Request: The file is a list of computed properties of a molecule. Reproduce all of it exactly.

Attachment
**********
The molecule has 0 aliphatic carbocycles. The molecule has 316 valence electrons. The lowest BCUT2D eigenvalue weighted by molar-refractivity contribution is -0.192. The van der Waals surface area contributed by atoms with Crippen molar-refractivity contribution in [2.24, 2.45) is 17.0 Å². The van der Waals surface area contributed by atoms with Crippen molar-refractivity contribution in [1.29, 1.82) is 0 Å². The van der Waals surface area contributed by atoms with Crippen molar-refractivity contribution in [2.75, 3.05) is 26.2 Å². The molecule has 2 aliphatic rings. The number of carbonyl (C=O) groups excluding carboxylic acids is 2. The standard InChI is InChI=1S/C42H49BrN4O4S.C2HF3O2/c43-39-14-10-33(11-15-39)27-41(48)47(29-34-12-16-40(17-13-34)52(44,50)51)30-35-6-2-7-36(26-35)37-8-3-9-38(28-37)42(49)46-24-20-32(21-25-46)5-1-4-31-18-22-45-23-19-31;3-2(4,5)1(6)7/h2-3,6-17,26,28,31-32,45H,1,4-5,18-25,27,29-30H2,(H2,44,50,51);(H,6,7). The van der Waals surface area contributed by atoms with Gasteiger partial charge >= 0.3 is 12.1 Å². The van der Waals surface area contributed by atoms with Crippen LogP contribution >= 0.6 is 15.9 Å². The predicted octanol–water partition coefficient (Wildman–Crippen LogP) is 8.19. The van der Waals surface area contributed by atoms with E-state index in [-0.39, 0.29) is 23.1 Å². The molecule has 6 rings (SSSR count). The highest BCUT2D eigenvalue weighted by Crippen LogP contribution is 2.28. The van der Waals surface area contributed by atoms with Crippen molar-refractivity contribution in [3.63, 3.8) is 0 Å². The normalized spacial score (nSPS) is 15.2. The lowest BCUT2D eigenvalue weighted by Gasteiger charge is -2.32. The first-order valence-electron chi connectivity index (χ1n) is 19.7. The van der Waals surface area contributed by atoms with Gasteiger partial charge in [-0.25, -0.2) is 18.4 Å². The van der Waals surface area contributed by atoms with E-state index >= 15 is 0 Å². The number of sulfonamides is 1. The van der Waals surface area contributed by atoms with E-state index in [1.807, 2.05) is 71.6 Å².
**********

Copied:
The molecule has 0 aliphatic carbocycles. The molecule has 316 valence electrons. The lowest BCUT2D eigenvalue weighted by molar-refractivity contribution is -0.192. The van der Waals surface area contributed by atoms with Crippen molar-refractivity contribution in [2.24, 2.45) is 17.0 Å². The van der Waals surface area contributed by atoms with Crippen molar-refractivity contribution in [1.29, 1.82) is 0 Å². The van der Waals surface area contributed by atoms with Crippen molar-refractivity contribution in [2.75, 3.05) is 26.2 Å². The molecule has 2 aliphatic rings. The number of carbonyl (C=O) groups excluding carboxylic acids is 2. The standard InChI is InChI=1S/C42H49BrN4O4S.C2HF3O2/c43-39-14-10-33(11-15-39)27-41(48)47(29-34-12-16-40(17-13-34)52(44,50)51)30-35-6-2-7-36(26-35)37-8-3-9-38(28-37)42(49)46-24-20-32(21-25-46)5-1-4-31-18-22-45-23-19-31;3-2(4,5)1(6)7/h2-3,6-17,26,28,31-32,45H,1,4-5,18-25,27,29-30H2,(H2,44,50,51);(H,6,7). The van der Waals surface area contributed by atoms with Gasteiger partial charge >= 0.3 is 12.1 Å². The van der Waals surface area contributed by atoms with Crippen LogP contribution >= 0.6 is 15.9 Å². The predicted octanol–water partition coefficient (Wildman–Crippen LogP) is 8.19. The van der Waals surface area contributed by atoms with E-state index in [-0.39, 0.29) is 23.1 Å². The molecule has 6 rings (SSSR count). The highest BCUT2D eigenvalue weighted by Crippen LogP contribution is 2.28. The van der Waals surface area contributed by atoms with Crippen molar-refractivity contribution in [3.63, 3.8) is 0 Å². The normalized spacial score (nSPS) is 15.2. The lowest BCUT2D eigenvalue weighted by Gasteiger charge is -2.32. The first-order valence-electron chi connectivity index (χ1n) is 19.7. The van der Waals surface area contributed by atoms with Gasteiger partial charge in [-0.25, -0.2) is 18.4 Å². The van der Waals surface area contributed by atoms with E-state index >= 15 is 0 Å². The number of sulfonamides is 1. The van der Waals surface area contributed by atoms with E-state index in [1.807, 2.05) is 71.6 Å².